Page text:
While I do prefer my Canon DSLRs, I occasionally shoot other cameras. I owned two different Leica M6 film cameras with 35mm lenses and REALLY enjoyed them. One of the limitations of the Leica M is that the lenses are manual focus. Additionally, since it is a film camera, you cannot adjust your ISO on the fly. Posted below is one of my favorite sets from last summer. The photos were taken while we were on vacation. We decided to take a late evening beach walk. I only had about a half of the roll of film left in the Leica M6, so these are all the shots from the session. The film used was Fuji Pro 400

So, to recap, any camera will do! Now go photograph your family!


Wednesday, July 6, 2011

Using Multi-Layered Content in Your Family Photojournalism

All too often, I get satisfied with capturing 'single themed photographs' where there is one major piece of content in the photo. For example, let's say my child is digging for worms in the back yard and the light is perfect. I quickly raise my camera, position my little guy in the frame where I want them...and SNAP....I have a decent photo.

But does this photo tell a story?

One thing I try to accomplish when attempting family photojournalism is to tell a story with an image. As I analyze my own work, I'm finding that singular themed photographs (while nice in many cases) just are not that deep and do not always tell the whole story.

More and more I am attempting to focus on having at least two pieces of content in my photographs. I'm finding that the more I concentrate on this, the 'deeper' my photos are becoming.

Take the photo below as an example. I came home from work and went on the back deck to find my wife feeding our youngest child on the table while my two other children circled her like wild banshees. I was first drawn to my wife feeding our child in his new seat (first time he was in it) but I literally told myself, "eh, thats boring, the light is dull, and I have TONS of photos of my children eating." But there was more there. My other children were riding scooters, so I began to think about how to incorporate them into the scene. I knew that my primary piece of content was my wife feeding my child, but I needed a second piece. I grabbed my camera (1ds2 + 24L) and sat down against the rails of my deck and I waited for my children to pass by the frame. When my middle child entered the frame, he looked at me, I pressed the shutter. Think just how different this photo would be if it was just my wife feeding my child WITHOUT my son looking into the camera, riding a scooter, WEARING A SCUBA MASK!:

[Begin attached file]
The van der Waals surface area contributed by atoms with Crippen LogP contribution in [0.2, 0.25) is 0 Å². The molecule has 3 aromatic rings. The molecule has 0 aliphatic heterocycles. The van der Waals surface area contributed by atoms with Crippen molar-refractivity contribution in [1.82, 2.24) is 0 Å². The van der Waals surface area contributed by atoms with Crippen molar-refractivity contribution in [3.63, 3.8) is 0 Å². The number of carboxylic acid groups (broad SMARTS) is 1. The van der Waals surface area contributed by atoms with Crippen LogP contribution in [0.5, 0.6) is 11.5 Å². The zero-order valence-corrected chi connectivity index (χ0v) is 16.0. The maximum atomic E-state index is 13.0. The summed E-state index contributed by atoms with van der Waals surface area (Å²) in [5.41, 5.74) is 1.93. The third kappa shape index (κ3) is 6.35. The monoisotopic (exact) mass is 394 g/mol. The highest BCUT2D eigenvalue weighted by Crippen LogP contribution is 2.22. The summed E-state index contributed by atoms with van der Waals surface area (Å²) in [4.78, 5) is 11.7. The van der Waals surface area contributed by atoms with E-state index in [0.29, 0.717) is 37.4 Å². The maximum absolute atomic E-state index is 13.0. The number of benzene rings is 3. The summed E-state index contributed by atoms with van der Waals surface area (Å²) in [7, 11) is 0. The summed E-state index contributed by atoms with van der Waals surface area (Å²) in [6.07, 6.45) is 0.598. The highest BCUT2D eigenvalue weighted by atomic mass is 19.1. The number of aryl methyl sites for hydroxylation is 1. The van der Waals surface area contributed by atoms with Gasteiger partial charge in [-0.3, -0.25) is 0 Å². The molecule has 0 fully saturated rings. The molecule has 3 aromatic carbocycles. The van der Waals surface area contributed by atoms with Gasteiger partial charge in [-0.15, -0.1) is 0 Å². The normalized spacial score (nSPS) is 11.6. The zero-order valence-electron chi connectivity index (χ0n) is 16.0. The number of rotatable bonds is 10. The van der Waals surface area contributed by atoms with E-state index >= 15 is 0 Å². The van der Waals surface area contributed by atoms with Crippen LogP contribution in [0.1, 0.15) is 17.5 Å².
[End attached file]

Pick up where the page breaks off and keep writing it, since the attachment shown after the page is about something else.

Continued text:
As another example, the photo below illustrates how multiple layers of content can add to the strength of an image. My wife was snuggling with our youngest on the couch. I even took photos of them...just her and him...on the couch...boring! But when I stepped back from the scene, there was SO MUCH MORE THERE. My other children were playing the most bizarre game of go fish and were really enjoying themselves. The 1ds2 + 24L was the weapon of choice again. My primary piece of content is my wife and newborn with my secondary piece of content being my older children playing cards. I used a center composition with my older children framing my primary piece of content:

Finally, the image below is really special to our family. My wife was just a few days away from delivering our third child (the little guy pictured above). Our house was a wreck, yet there was still so much to do. My wife worked tirelessly to make sure our little guy came home to a place conducive to raising a child! This was the end of a very long day for all of us. The older children were snuggled up watching a movie, but my wife was busy folding laundry. Think how different this scene would be if I just photographed my wife, or just the kids. Camera was the 5d2 + 24L:

So, my challenge to you all would be to wait before you press that shutter. Look around, try to find something else that is going on so that you can add some depth to your photographs! But be patient, it ain't easy!